11. Active Learning: The process of creating the videos (and, thereby ‘teaching’ the material) allows the students a deeper interaction with the concepts involved. With respect to our target populations, this can be used both to promote and socially reward those members of the community who have a particular proficiency and to identify areas where academic support is most


12. As has been noted for years (,%20digital%20immigrants %20-%20part1.pdf) the extent to which young people (students in particular) are being raised as natural consumers of digital information is constantly increasing. The recent trends show that African-Americans and Latinos are the main users of social networking sites ( This research looks into ways we can continue to engage the populations in ways that are relevant to how they live and learn today.

CCDC Feedback is appreciated! I think this should fall within the realm of Creativity… what do you think?

February 27, 2012

C21U TechBurst Voting Still Open

by jarradr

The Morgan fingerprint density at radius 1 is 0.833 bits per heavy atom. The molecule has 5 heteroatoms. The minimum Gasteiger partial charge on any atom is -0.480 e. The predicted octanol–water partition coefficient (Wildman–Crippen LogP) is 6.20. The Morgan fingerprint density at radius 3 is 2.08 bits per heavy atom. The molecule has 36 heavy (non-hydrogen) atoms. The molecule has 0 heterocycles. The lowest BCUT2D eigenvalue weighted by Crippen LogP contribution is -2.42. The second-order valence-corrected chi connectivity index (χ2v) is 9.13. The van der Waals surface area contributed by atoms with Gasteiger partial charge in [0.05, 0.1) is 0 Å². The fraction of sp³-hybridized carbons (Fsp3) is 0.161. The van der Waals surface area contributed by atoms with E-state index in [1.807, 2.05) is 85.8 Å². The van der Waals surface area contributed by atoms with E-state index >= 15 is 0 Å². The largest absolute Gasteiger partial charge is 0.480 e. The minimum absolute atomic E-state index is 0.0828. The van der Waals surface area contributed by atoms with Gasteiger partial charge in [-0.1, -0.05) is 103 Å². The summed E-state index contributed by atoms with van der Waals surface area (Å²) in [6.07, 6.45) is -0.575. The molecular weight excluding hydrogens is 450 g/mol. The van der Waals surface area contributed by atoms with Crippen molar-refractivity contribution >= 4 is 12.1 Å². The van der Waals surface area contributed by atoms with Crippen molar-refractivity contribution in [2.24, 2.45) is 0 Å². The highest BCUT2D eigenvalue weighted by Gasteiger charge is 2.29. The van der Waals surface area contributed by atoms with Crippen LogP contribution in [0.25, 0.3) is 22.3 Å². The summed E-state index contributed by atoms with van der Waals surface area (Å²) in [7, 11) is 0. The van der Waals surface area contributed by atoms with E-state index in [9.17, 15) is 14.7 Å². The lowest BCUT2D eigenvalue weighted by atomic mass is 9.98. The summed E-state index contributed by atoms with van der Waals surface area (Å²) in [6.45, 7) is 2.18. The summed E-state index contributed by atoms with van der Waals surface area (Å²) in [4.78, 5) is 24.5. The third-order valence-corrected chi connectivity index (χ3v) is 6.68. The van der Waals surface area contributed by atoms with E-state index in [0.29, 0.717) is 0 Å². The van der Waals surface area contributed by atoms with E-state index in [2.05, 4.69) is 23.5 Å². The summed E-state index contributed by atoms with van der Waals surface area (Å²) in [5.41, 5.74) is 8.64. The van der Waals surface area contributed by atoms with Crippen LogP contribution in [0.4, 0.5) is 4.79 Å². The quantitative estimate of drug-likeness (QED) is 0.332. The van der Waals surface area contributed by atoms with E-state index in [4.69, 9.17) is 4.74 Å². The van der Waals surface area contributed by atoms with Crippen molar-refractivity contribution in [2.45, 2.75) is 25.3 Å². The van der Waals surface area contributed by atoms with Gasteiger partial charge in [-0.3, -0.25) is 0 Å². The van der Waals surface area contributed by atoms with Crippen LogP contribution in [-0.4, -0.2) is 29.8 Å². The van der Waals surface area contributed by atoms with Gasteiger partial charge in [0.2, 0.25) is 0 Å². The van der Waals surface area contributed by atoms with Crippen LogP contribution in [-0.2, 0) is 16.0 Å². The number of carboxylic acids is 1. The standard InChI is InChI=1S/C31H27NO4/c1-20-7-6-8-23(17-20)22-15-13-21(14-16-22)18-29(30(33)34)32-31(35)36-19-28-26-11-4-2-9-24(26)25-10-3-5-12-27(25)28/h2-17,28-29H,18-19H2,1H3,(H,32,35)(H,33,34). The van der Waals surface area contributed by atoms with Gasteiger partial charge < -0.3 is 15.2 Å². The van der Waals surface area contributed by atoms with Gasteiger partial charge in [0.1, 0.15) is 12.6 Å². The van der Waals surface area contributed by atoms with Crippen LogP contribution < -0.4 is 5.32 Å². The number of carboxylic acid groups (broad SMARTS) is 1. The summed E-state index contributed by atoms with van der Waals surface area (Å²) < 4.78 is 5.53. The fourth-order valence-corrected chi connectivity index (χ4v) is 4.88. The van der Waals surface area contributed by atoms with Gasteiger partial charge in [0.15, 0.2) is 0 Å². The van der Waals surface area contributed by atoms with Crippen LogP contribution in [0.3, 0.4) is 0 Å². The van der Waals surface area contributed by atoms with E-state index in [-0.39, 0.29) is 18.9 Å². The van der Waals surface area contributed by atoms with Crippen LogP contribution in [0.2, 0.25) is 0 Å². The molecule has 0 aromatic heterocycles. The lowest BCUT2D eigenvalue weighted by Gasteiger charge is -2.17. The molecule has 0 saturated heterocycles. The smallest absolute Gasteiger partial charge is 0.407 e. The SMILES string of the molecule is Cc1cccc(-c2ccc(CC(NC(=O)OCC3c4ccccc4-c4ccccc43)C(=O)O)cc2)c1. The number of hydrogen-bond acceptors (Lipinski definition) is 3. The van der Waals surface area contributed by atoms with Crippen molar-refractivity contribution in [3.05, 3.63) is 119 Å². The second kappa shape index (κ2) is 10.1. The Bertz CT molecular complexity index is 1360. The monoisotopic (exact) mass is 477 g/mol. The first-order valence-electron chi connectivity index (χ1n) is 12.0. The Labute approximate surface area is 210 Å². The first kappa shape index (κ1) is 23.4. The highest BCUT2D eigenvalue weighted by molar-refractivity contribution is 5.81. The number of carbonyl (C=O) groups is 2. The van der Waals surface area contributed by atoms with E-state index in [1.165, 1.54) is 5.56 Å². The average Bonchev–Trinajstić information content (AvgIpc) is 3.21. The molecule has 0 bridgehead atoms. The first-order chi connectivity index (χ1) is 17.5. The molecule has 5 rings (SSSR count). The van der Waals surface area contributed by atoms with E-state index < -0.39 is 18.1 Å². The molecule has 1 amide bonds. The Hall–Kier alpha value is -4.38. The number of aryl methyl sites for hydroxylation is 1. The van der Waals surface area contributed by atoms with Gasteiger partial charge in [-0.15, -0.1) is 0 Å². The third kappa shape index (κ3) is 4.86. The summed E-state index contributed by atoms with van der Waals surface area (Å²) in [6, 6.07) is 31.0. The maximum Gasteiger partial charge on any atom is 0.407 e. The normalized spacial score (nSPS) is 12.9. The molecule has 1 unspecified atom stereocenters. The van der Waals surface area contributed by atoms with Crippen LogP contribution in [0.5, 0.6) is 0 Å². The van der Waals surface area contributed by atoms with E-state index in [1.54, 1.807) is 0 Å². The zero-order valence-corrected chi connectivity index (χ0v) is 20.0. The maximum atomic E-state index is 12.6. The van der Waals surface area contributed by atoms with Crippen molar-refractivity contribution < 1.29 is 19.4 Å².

My current research focus is on student-led video as a tool to aid in teaching and learning in the Science, Technology, Engineering, and Math (STEM) classroom. I have completed several projects incorporating this idea into undergraduate courses at Tech, the last of which being in conjunction with Professor Greco’s Physics 2211 course (478 students).
The notion of learning via asynchronous video is also at the core of the C21U TechBurst competition (with $5000 in prize money at stake), and I have worked with them as well over the past few terms. Many of the video projects that now are “finalists” in the competition are either taken exactly from our work with Physics or from other video projects I’ve done across campus. Take a look and vote!

February 23, 2012

Sketches as articulated representations of creativity

by jarradr

Today in class our group has a very lively discussion on sketching as relates to creativity, the extent to which a culture can be judged by the words it uses to describe its popular sports, whether or not it is rude to refer to a classmate as “Satan,” and a host of other topics. The entire “thread” was captured- to a certain extent- by the graphical notations we each made on the single sheet of paper we shared.